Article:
Sikiru Adepoju has been called ‘ the Mozart of the talking drum’ and has taken his mastery of Yoruba talking drum and other indigenous percussion instruments ( dundun, gudugudu, gome, omelet, shekere) to a world class level. But how many people would believe that Sikiru learned the art of drumming from his late father in his Eruwa village in Western Nigeria and never felt he should abandon his musical heritage to embrace western music hook line and sinker. He also played with the miliki maestro Chief Ebenezer Obey until 1985 when late I.K. Dairo’s nephew and afrobeat artist, O.J. Ekemode took him on a US tour. He would later perfect his drumming skills under the tutelage of the late Babatunde Olatunji, the world-renowned percussionist and Naija artist who is widely-acclaimed as the first to release an album in the ‘world music’ category and reputedly influenced musicians like Carlos Santana, Mickey Hart, John Coltrane and Bob Dylan. Like Fela the freedom fighter, Babs Olatunji also fought for the rights of Africans during the civil rights movement and even performed at the inauguration of President John F. Kennedy and his albums have sold more than 5 million copies.
Sikiru Adepoju and his fellow musicians at the Global Drum Project are poised to elevate the traditional rhythms of the world to an enviable level and have fused the dance and rhythms of the ancient with the sounds of the modern world. The traditional rhythms of our forefathers stirred and roused the soul and spirit and rejuvenated the body and were the medium through which people of yore years in Africa maintained the healthy balance of their body, soul and spirit. The West appreciates the rhythms of Africa and that is why Ladysmith Black Mambazo, the Soweto Gospel Choir and other artists of South Africa origin have won the hearts of people all over the world, and Grammy awards too. Other world music artists of West African descent like Benin Republic-born Angelique Kidjo, Senegal-born Youssof Ndour and Malian Salif Keita among others, have made the world appreciate and respect the rhythms of Africa and have made our forefathers proud and ensured that African sounds are not considered to the classical rhythms of the Western world.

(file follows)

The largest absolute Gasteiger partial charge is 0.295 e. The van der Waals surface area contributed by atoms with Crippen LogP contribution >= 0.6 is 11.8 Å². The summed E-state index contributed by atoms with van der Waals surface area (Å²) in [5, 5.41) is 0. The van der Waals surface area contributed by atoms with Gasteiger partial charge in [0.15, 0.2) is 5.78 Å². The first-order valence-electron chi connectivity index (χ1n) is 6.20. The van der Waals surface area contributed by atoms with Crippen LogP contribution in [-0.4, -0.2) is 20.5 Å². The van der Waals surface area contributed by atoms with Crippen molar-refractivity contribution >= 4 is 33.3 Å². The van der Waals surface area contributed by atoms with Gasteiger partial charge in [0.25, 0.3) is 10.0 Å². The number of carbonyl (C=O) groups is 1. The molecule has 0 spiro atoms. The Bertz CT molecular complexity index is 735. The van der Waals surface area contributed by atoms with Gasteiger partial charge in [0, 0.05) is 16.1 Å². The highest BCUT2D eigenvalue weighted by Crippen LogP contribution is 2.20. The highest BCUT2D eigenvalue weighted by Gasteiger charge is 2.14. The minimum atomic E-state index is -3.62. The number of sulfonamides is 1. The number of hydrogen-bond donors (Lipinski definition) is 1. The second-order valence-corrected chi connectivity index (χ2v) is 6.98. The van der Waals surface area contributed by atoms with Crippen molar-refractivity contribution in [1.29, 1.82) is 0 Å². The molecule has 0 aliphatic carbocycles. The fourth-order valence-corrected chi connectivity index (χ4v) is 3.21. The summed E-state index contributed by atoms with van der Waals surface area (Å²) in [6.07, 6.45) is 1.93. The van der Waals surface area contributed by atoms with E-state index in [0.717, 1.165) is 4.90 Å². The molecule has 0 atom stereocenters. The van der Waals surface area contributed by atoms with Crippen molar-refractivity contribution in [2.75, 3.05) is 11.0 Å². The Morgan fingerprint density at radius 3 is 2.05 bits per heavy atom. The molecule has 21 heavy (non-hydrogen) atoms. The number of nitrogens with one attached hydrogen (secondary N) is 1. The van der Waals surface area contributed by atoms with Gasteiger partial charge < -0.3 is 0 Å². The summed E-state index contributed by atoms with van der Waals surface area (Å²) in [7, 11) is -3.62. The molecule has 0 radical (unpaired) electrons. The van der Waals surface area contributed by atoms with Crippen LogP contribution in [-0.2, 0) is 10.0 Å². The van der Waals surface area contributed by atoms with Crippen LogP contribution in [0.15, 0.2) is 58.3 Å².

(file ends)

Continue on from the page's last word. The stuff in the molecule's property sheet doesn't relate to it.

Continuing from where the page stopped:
There are many other Sikiru Adepojus who masterfully play the flute, shekere, gongs, xylophones and drums in our Nigerian villages, slums and suburbs but however feel inferior because the contemporary Nigerian society appreciates little of our indigenous music and traditional rhythms. They feel inferior and out of place because they are excluded from the Star Mega Jams, MTN Campus Shows, the GLO Music Shows, and other corporately-sponsored music shows in Nigeria. Yet time and again, the evidence of history and common sense have proven that Nigerian and African rhythms are by no known standards inferior to music from any other part of the world. Fela Kuti proved that by jettisoning his classical training in western music to create Afro beat music which the world respects till date. Kunle Ayo is dazzling jazz music audiences from his base in South Africa with his authentic fusion of jazz chords with his authentic and indigenous Yoruba sounds.
So the world awaits another Sikiru that talks and sings with the drum. We await a Mallam Adamu from Kano or Katsina who would play his ‘goje’ and blow his long Hausa flute to the delight of audiences around the world. Yea the world awaits an Emeka Okonkwo who skillfully plays the hand-held xylophone and blows the Oja till goose bumps rise from the skins of audiences and music connoisseurs across the world. We need not wait till the next Grammy to get a stamp of approval on the desirability of our indigenous music; it is authentic, sublimely artistic and wholesome and deeply spiritual. It is ours!